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BC MoE - Research into K-12 Online Learning
BC MoE - Research into K-12 Online Learning
BC MoE - Research into K-12 Online Learning
BC MoE - Research into K-12 Online Learning
BC MoE - Research into K-12 Online Learning
BC MoE - Research into K-12 Online Learning
BC MoE - Research into K-12 Online Learning
BC MoE - Research into K-12 Online Learning
BC MoE - Research into K-12 Online Learning
BC MoE - Research into K-12 Online Learning
BC MoE - Research into K-12 Online Learning
BC MoE - Research into K-12 Online Learning
BC MoE - Research into K-12 Online Learning
BC MoE - Research into K-12 Online Learning
BC MoE - Research into K-12 Online Learning
BC MoE - Research into K-12 Online Learning
BC MoE - Research into K-12 Online Learning
BC MoE - Research into K-12 Online Learning
BC MoE - Research into K-12 Online Learning
BC MoE - Research into K-12 Online Learning
BC MoE - Research into K-12 Online Learning
BC MoE - Research into K-12 Online Learning
BC MoE - Research into K-12 Online Learning
BC MoE - Research into K-12 Online Learning
BC MoE - Research into K-12 Online Learning
BC MoE - Research into K-12 Online Learning
BC MoE - Research into K-12 Online Learning
BC MoE - Research into K-12 Online Learning
BC MoE - Research into K-12 Online Learning
BC MoE - Research into K-12 Online Learning
BC MoE - Research into K-12 Online Learning
BC MoE - Research into K-12 Online Learning
BC MoE - Research into K-12 Online Learning
BC MoE - Research into K-12 Online Learning
BC MoE - Research into K-12 Online Learning
BC MoE - Research into K-12 Online Learning
BC MoE - Research into K-12 Online Learning
BC MoE - Research into K-12 Online Learning
BC MoE - Research into K-12 Online Learning
BC MoE - Research into K-12 Online Learning
BC MoE - Research into K-12 Online Learning
BC MoE - Research into K-12 Online Learning
BC MoE - Research into K-12 Online Learning
BC MoE - Research into K-12 Online Learning
BC MoE - Research into K-12 Online Learning
BC MoE - Research into K-12 Online Learning
BC MoE - Research into K-12 Online Learning
BC MoE - Research into K-12 Online Learning
BC MoE - Research into K-12 Online Learning
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BC MoE - Research into K-12 Online Learning

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Barbour, M. K. (2012, April). Research into K-12 online learning. An invited presentation to the British Columbia Ministry of Education, Vancouver, BC.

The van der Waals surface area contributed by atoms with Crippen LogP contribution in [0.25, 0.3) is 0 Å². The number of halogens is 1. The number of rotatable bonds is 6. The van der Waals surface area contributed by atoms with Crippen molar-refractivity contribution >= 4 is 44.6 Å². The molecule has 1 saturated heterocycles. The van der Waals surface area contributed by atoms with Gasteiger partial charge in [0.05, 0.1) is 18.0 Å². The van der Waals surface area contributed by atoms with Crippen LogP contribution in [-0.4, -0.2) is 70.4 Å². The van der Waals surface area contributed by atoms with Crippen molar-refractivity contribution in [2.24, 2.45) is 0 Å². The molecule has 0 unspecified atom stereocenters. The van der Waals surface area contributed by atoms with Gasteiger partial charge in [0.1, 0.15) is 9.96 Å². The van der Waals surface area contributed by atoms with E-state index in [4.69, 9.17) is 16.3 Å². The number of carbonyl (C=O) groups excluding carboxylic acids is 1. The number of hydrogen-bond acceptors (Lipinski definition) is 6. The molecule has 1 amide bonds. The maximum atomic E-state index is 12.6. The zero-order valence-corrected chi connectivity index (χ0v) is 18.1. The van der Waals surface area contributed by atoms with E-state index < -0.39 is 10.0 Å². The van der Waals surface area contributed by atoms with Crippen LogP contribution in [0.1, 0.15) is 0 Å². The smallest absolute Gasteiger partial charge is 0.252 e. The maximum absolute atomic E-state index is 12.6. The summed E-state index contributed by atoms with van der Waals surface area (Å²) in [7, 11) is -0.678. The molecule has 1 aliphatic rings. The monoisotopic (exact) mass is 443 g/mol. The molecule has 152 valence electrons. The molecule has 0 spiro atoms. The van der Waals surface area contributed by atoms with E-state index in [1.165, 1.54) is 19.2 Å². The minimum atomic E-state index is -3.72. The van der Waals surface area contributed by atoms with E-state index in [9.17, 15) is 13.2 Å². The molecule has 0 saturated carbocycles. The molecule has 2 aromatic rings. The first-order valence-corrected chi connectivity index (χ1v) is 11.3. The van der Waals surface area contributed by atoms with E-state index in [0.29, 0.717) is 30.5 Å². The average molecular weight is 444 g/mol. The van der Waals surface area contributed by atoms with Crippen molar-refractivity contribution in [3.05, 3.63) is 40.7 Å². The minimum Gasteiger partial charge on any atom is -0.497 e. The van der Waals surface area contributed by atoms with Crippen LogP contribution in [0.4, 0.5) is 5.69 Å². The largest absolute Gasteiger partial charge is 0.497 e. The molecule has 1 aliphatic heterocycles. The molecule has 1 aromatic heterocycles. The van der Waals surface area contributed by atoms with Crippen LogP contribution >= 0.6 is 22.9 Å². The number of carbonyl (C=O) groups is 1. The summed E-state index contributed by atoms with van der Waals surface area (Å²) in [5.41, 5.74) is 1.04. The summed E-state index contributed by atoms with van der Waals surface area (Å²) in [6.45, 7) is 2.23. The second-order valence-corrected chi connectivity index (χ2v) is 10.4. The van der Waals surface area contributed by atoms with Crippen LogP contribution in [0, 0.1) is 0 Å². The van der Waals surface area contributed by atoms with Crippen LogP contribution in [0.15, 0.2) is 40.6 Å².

Barbour, M. K. (2012, April). Research into K-12 online learning. An invited presentation to the British Columbia Ministry of Education, Vancouver, BC.

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  • 1. Research into K-12 Online LearningWhile the practice of K-12 online learning is approximately twodecades old, the available literature into K-12 online learning ismuch more limited. The amount of research literature that isavailable is even more limiting. This session will examine thecurrent state of research in K-12 online learning, with the goal ofidentifying what is actually known and where there are areasthat the research has been misused or misunderstood. Michael K. Barbour Assistant Professor Wayne State University
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  • 10. Student Performance• performance of virtual and classroom students in Alberta were similar in English and Social Studies courses, but that classroom students performed better overall in all other subject areas (Ballas & Belyk, 2000)
  • 11. Student Performance• over half of the students who completed FLVS courses scored an A in their course and only 7% received a failing grade (Bigbie & McCarroll, 2000)• students in the six virtual schools in three different provinces performed no worse than the students from the three conventional schools (Barker & Wendel, 2001)
  • 12. Student Performance• FLVS students performed better on a non-mandatory assessment tool than students from the traditional classroom (Cavanaugh et al., 2005)• FLVS students performed better on an assessment of algebraic understanding than their classroom counterparts (McLeod et al., 2005)
  • 13. Let’s look a little closer...
  • 14. Students and Student PerformanceBallas & performance of virtual and participation rate in theBelyk, 2000 classroom students similar assessment among virtual in English & Social Studies students ranged from 65% to courses, but classroom 75% compared to 90% to students performed better 96% for the classroom-based in all other subject areas studentsBigbie & over half of the students between 25% and 50% ofMcCarroll, who completed FLVS students had dropped out2000 courses scored an A in of their FLVS courses over their course and only 7% the previous two-year received a failing grade period
  • 15. Students and Student PerformanceCavanaugh et FLVS students performed speculated that the virtualal., 2005 better on a non- school students who did mandatory assessment take the assessment may tool than students from have been more the traditional classroom academically motivated and naturally higher achieving studentsMcLeod et FLVS students performed results of the studental., 2005 better on an assessment performance were due to of algebraic understanding the high dropout rate in than their classroom virtual school courses counterparts